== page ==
It was 1982 when Throbbing Gristle last released an album of new material. It is now 25 years after that. Of course they sound a bit different.
It was 1982 when Throbbing Gristle last released an album of new material. It is now 25 years after that. Of course these artists are going to sound a little different than they used to. Quite frankly, it's a bit of a wonder that they're all still alive and kicking. The members of Throbbing Gristle have developed and grown as people, not just as musical conduits over the last 20-odd years. They've seen worldwide wars, they've seen walls fall, they've seen trends pass, they've seen friends die. Twenty-five years can do a lot to a person, much less a group of four people.
Also, the itty bitty piece of the musical landscape that Throbbing Gristle inhabits has irrevocably changed in that time. The ideas that Throbbing Gristle introduced have been taken to logical conclusions: "power noise" is now its own genre, the idea of "industrial" music (a term all but coined by the record label, Industrial Records, put together by the voice of Throbbing Gristle, Genesis P-Orridge) that has been warped and twisted to the point of near-meaningless by metal bands with synthesizers, and you can hardly walk across the street without running into another European avant-garde band/collective with its own MySpace page. Whether they realize it or not, the majority of these bands owe a huge debt to Throbbing Gristle for directly or indirectly influencing the thrust of their musical exploits. While it may be that Throbbing Gristle owes a tremendous debt to the ideals of Metal Machine Music and the musique concrète movement, they fused these ideals with an often rhythmic, mystical sensibility that continues to resonate with those fixated on the anti.
As such, it should be enough to placate our hunger for Throbbing Gristle material that the band continues to exist; that they go beyond this existential acceptance and produce music worthy of their history and the legacy they spawned is another happy matter entirely.
Part 2: The Endless Not is the name of the album, and maybe it's a midlife crisis of sorts, but it sounds like a core of musicians who have rediscovered whatever spark it was that led them to create the entity that they are now so often defined by. Genesis P-Orridge sounds remarkably similar to the way he did all those years ago, with the added traits of wisdom and the layers of pain that only a full life can bring appended to his largely impenetrable, reed-thin vocal style. Programmer Peter Christopherson takes some time out from his Thai life of leisure to put many of the lessons he learned in his 20-plus years with Coil to good use. Chris Carter has a lifetime of ambient, rhythmic soundscaping to bring to the newly-formed table, and Cosey Fanni Tutti offers her never-dormant flair for artistry and a bit of non-conventional instrumentation. Together again, they are different and yet the same, artists with now-diverse musical backgrounds creating musick for those willing to ignore the obvious and embrace the experimental.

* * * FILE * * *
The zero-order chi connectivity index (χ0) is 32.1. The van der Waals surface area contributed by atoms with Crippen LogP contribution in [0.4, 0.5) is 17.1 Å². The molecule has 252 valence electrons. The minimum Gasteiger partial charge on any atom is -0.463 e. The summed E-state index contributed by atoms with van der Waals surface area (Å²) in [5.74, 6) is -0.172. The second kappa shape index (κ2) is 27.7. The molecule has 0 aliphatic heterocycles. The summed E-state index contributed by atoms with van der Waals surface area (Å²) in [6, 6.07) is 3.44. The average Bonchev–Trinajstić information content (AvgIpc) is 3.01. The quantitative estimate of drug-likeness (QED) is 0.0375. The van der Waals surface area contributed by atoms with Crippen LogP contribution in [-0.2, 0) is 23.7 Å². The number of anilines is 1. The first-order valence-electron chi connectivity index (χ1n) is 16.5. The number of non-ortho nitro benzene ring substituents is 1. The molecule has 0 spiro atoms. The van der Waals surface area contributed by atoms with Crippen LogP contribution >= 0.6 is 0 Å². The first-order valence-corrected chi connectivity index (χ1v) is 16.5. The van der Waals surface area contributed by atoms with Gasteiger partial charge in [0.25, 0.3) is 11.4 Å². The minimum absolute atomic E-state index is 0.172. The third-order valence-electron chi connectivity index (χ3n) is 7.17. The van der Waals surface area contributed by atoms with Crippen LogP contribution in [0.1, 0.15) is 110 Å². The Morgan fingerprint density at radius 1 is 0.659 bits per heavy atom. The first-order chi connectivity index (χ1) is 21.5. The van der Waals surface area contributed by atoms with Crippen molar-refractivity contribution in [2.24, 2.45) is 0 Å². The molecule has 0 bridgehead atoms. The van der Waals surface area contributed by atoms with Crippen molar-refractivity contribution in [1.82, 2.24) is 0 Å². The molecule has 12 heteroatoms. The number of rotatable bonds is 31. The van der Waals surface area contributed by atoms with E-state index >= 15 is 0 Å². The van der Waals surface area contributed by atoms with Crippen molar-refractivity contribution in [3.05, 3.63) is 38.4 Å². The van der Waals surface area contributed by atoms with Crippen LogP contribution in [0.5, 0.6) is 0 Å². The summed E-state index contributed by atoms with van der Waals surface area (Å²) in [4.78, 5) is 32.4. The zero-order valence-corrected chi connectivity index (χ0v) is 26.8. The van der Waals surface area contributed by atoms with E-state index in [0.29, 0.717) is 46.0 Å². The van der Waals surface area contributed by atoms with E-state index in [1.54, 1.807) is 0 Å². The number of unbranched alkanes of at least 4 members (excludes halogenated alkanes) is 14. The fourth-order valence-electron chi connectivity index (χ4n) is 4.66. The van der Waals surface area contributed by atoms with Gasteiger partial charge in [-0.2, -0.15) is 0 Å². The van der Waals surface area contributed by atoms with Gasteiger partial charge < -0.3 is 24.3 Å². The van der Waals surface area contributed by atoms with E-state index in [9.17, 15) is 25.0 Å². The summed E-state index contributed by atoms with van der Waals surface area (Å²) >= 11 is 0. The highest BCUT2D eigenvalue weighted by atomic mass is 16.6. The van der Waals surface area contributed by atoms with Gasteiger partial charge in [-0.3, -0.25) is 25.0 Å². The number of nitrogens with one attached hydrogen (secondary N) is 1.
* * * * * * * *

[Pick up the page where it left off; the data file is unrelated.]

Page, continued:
Part 2 hits hardest when Throbbing Gristle acts as a band, a collective whose members are fully collaborating with each other. The opening pair of tracks are among the most incredible bits of experimental whatzit that have been foisted on a patient public in the last year or two; opener "Vow of Silence" takes the noise-centric side of Throbbing Gristle into the digital age with a glitch-heavy pastiche of splorchy beats and P-Orridge's mangled screech, while the utterly fascinating, nine-minute "Rabbit Snare" combines creepy atmospherics with disembodied pianos and a resigned, fatigued P-Orridge adding his "simply insidious" (as he so often repeats in the song) voice. P-Orridge steals "Almost a Kiss", a painful bit of drunken rumination that might have been written a few years ago by The Legendary Pink Dots, and the entire ensemble comes through with the most perfect collaboration on the entire album in the form of "Endless Not" a song that Coil might have written in the early '90s. The beats propel it forward, while the string hits lend it an air of drama that these four might not have had in them 25 years ago.
Given the success of the collaborative work, it's almost disappointing that the members couldn't have concentrated on that rather than the tangential solo work that takes up four of the ten tracks on the album. Carter and Tutti, in a result indicative of their close relationship even in the time since Throbbing Gristle last worked together, put together relatively short ambient works, decent enough for what they are, but somewhat out of place on this particular album. P-Orridge's track, intriguingly titled "The Worm Takes its Turn", is quite interesting in the multitude of ways it progresses in its short running time, though it sounds as though it would have benefited from the cohesion that collaboration brings. And finally, there is Christopherson's beautiful closer "After the Fall", quite pretty and delicate with some small piano touches, though it would have fit better on the next tribute to John Balance than it does on a Throbbing Gristle record with as much vitality as this one surprisingly wields.
That said, none of the solo work is bad, per se, nor is it even particularly self-indulgent; rather, it's their mere placement next to the endlessly interesting work that Throbbing Gristle as a band has created in Part 2's other six tracks. For those looking for the old Throbbing Gristle, it's in here, but not in the ways you might expect or even hope. This is a Throbbing Gristle that has expanded its aesthetic, one that finds just as much power in the atmosphere, in the stillness of a quiet night in the Amazon as it did in the center of the Sun. I haven't until now been alive long enough to have experienced the wonder of a new Throbbing Gristle release; now that I have, I can only say that it was worth the wait.